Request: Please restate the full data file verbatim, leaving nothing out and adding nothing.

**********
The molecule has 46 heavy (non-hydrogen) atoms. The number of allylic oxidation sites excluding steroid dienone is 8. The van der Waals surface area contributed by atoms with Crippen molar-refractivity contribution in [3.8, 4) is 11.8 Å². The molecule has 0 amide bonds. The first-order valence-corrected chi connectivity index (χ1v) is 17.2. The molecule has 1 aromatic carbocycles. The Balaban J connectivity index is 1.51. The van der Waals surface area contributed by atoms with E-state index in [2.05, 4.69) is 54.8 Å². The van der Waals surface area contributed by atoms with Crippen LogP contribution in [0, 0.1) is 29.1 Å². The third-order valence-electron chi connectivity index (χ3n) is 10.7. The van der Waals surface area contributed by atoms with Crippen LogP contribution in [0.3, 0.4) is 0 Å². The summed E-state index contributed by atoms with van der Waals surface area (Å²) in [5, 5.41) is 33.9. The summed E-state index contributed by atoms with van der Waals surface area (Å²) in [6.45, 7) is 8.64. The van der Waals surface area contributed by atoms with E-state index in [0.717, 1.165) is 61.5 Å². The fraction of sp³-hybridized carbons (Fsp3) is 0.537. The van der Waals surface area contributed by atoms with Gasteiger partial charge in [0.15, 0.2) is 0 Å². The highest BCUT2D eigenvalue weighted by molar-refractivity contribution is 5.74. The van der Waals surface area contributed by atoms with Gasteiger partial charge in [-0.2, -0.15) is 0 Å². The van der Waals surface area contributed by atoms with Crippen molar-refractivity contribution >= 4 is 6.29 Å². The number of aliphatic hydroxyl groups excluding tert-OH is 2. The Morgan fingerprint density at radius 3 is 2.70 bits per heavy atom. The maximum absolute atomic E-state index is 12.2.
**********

The molecule has 46 heavy (non-hydrogen) atoms. The number of allylic oxidation sites excluding steroid dienone is 8. The van der Waals surface area contributed by atoms with Crippen molar-refractivity contribution in [3.8, 4) is 11.8 Å². The molecule has 0 amide bonds. The first-order valence-corrected chi connectivity index (χ1v) is 17.2. The molecule has 1 aromatic carbocycles. The Balaban J connectivity index is 1.51. The van der Waals surface area contributed by atoms with E-state index in [2.05, 4.69) is 54.8 Å². The van der Waals surface area contributed by atoms with Crippen LogP contribution in [0, 0.1) is 29.1 Å². The third-order valence-electron chi connectivity index (χ3n) is 10.7. The van der Waals surface area contributed by atoms with Crippen LogP contribution in [0.3, 0.4) is 0 Å². The summed E-state index contributed by atoms with van der Waals surface area (Å²) in [5, 5.41) is 33.9. The summed E-state index contributed by atoms with van der Waals surface area (Å²) in [6.45, 7) is 8.64. The van der Waals surface area contributed by atoms with E-state index in [0.717, 1.165) is 61.5 Å². The fraction of sp³-hybridized carbons (Fsp3) is 0.537. The van der Waals surface area contributed by atoms with Gasteiger partial charge in [0.15, 0.2) is 0 Å². The highest BCUT2D eigenvalue weighted by molar-refractivity contribution is 5.74. The van der Waals surface area contributed by atoms with Gasteiger partial charge in [-0.2, -0.15) is 0 Å². The van der Waals surface area contributed by atoms with Crippen molar-refractivity contribution >= 4 is 6.29 Å². The number of aliphatic hydroxyl groups excluding tert-OH is 2. The Morgan fingerprint density at radius 3 is 2.70 bits per heavy atom. The maximum absolute atomic E-state index is 12.2.